59 Pages Posted: 28 Mar 2011 Last revised: 10 Jul 2011
Date Written: August 1, 2010
WTO litigation presents an empirical puzzle: complaining parties “win” close to 90 percent of cases, while standard theories of litigation predict a strong tendency towards a 50 percent plaintiff win-rate.
This Article explains the high win-rate by examining the reputational costs and benefits of filing a case. The WTO’s lack of centralized enforcement means that the consequence of a judgment is merely to disseminate information that alters a party’s reputation for compliance with its trade obligations. Such a “reputational sanction” applies to both losing respondents and complainants. The result is that only cases with a very high probability of success on the merits have a positive expected value and will be filed.
Several, inter-related implications follow: (1) primarily “easy cases” that are clear on the merits are filed at the WTO; (2) because only easy cases are filed, the voluminous opinions of the Appellate Body represent a dysfunctional tendency towards unwarranted law-creation; (3) discussions of “WTO constitutionalism” are largely misguided; and (4) the resource/legal capacity of developing countries is not the biggest constraint on their ability to file cases.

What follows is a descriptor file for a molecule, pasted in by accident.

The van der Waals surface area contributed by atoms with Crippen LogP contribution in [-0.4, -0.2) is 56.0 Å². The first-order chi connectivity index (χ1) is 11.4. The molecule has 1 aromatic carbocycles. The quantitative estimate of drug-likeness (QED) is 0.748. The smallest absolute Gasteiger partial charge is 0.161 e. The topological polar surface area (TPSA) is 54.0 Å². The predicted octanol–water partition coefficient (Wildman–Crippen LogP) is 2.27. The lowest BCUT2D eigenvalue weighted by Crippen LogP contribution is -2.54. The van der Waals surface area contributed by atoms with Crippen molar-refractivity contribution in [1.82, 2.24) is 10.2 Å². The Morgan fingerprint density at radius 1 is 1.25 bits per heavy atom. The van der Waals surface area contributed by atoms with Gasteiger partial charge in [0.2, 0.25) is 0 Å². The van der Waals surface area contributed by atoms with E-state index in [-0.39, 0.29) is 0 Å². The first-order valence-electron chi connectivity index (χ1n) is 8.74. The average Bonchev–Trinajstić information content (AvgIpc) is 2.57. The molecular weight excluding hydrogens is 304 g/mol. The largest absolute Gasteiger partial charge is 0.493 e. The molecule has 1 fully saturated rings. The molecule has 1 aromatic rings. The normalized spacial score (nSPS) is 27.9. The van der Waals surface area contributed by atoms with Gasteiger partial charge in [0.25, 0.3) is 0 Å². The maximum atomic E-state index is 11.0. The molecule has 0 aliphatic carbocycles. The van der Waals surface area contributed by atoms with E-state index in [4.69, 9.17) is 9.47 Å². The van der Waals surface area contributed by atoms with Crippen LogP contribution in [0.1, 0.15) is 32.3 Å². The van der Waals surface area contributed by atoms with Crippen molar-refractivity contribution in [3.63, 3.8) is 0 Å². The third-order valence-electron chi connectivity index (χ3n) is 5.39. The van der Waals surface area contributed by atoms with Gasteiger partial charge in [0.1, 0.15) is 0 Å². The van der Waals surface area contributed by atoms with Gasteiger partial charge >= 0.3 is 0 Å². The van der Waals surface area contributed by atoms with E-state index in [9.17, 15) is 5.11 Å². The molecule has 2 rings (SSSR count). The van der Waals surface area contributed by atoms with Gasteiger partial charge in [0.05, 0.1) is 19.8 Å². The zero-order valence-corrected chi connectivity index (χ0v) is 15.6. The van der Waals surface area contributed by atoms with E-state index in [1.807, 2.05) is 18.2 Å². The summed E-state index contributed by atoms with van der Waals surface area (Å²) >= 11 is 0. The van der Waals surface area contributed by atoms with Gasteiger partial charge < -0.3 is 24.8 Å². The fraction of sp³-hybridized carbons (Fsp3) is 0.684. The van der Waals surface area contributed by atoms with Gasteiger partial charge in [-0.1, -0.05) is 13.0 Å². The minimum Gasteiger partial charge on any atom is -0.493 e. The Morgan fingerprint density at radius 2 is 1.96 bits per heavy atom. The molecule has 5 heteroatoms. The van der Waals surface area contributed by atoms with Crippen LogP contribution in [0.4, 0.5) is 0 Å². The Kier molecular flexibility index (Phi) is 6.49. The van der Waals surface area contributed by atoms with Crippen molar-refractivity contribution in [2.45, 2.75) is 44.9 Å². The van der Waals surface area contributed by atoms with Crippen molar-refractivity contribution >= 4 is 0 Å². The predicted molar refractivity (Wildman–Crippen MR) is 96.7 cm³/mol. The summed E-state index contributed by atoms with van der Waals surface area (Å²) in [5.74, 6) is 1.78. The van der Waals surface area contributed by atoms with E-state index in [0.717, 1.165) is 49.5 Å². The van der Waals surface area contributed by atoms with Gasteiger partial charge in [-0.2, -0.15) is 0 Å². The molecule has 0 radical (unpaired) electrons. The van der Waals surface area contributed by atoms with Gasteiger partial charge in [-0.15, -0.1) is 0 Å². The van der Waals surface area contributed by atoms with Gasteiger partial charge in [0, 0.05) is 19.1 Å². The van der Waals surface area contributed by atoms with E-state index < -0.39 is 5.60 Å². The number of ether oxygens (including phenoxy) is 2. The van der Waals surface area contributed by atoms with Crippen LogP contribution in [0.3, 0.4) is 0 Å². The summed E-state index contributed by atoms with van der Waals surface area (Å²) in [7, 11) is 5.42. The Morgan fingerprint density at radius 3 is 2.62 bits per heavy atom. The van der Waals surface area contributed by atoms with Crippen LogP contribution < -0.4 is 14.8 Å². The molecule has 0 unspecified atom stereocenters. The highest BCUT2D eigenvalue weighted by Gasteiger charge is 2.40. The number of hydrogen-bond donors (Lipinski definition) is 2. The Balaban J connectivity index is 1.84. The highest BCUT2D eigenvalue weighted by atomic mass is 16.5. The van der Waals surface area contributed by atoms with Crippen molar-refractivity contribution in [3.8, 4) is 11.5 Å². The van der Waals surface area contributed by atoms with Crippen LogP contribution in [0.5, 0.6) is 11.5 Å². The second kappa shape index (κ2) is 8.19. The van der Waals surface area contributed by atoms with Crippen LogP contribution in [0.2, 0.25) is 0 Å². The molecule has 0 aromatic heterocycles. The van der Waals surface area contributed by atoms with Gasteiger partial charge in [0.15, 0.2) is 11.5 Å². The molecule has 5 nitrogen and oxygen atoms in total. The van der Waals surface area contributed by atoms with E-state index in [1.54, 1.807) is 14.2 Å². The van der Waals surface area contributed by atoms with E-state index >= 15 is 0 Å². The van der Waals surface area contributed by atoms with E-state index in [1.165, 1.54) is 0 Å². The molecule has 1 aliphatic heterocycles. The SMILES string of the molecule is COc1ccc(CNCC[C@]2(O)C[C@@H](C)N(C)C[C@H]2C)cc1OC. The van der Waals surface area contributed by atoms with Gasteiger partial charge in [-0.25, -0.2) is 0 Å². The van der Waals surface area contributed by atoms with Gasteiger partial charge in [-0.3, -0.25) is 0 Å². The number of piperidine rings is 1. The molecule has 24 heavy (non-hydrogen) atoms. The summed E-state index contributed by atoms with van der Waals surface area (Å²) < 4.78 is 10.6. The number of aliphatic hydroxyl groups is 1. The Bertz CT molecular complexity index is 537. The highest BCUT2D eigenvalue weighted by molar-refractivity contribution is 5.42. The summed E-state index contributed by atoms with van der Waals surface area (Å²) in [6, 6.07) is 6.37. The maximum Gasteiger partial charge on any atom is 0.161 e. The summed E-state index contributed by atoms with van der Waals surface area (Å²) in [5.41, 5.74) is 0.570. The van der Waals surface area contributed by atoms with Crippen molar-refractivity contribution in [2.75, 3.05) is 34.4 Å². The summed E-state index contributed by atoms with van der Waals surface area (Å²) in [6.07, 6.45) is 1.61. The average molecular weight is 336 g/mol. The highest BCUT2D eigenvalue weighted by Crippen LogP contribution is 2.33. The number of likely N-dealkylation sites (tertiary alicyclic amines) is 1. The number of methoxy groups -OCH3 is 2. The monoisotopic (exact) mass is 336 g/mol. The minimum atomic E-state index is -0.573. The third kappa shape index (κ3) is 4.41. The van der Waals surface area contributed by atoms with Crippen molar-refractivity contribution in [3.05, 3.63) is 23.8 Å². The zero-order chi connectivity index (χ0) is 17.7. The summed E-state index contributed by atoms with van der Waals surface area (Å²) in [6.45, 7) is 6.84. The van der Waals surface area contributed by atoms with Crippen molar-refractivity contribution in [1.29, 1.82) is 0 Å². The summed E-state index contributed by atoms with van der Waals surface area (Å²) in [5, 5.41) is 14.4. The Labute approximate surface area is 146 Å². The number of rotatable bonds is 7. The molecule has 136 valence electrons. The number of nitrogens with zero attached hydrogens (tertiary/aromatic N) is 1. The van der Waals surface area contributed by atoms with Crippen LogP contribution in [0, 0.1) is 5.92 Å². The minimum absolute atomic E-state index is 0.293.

Keywords: World Trade Organization, WTO, Litigation, Law and Economics, International Courts, International Law
Suggested Citation: Suggested Citation
Turk, Matthew C., Why Does the Complainant Always Win at the WTO?: A Reputation-Based Theory of Litigation at the World Trade Organization (August 1, 2010). Northwestern Journal of International Law & Business, Vol. 31, p. 385, 2011. Available at SSRN: https://ssrn.com/abstract=1780558